The telescopes at Inspiration Point

Some things to consider:

Parking for the Cobb Estate and Lower Sam Merrill Trail is street parking in a residential area. Forest adventure passes are not required. Just be sure to observe any posted signs, and be considerate of the residents who live there.

The trail up to Echo Mountain is, for the most part, not shaded. Please bring plenty of water and sun protection. Also remember to bring a hat. It would make the hike a bit more comfortable.

Echo Mountain is very popular, with its easy access from the Altadena/Pasadena area. The Castle Canyon Trail is considered heavily trafficked, however there are fewer hikers on this trail. While the hike to Echo Mountain is rated moderate, Castle Canyon to Inspiration Point is considered hard. The trail is indeed narrow and steep at many points, and there are some areas that require a good amount of focus. I would recommend trekking poles for the hike down. I did not use any on this hike, but I do feel that could have made hiking Castle Canyon a bit more comfortable coming down.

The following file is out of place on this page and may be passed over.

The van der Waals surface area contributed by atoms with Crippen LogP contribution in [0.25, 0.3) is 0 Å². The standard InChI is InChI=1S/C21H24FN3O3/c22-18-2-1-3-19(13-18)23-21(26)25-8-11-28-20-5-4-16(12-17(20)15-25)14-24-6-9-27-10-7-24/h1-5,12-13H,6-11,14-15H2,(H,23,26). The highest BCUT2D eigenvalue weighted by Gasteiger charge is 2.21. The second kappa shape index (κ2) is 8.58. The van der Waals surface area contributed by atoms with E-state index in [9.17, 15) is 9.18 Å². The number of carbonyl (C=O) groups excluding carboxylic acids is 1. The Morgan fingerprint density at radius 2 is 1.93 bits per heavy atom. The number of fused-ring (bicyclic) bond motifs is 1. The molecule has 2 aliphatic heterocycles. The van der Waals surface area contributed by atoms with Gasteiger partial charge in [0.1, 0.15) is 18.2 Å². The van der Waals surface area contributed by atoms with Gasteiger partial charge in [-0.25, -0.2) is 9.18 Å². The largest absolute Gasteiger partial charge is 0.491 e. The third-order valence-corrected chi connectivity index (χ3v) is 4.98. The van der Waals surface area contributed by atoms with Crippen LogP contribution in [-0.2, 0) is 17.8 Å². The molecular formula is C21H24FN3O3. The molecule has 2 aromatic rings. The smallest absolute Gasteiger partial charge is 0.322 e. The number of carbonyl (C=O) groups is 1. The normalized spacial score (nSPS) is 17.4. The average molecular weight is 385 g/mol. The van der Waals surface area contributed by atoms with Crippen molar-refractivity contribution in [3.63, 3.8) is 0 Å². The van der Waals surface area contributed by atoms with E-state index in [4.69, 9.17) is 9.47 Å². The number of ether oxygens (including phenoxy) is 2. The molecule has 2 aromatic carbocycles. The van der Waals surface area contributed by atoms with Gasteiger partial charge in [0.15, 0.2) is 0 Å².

This was a fun hike even with its challenges. According to Strava, my total distance was 10 miles with a 2878 foot elevation gain. The views from Inspiration Point were really spectacular. The next time I hike up to Inspiration Point, I plan on taking Sam Merrill on the way back. While it adds about another half-mile, other hikers said that it is a bit more friendly on the knees and is a little wider. Either way, this is a great hike for those who enjoy great views. Happy trails!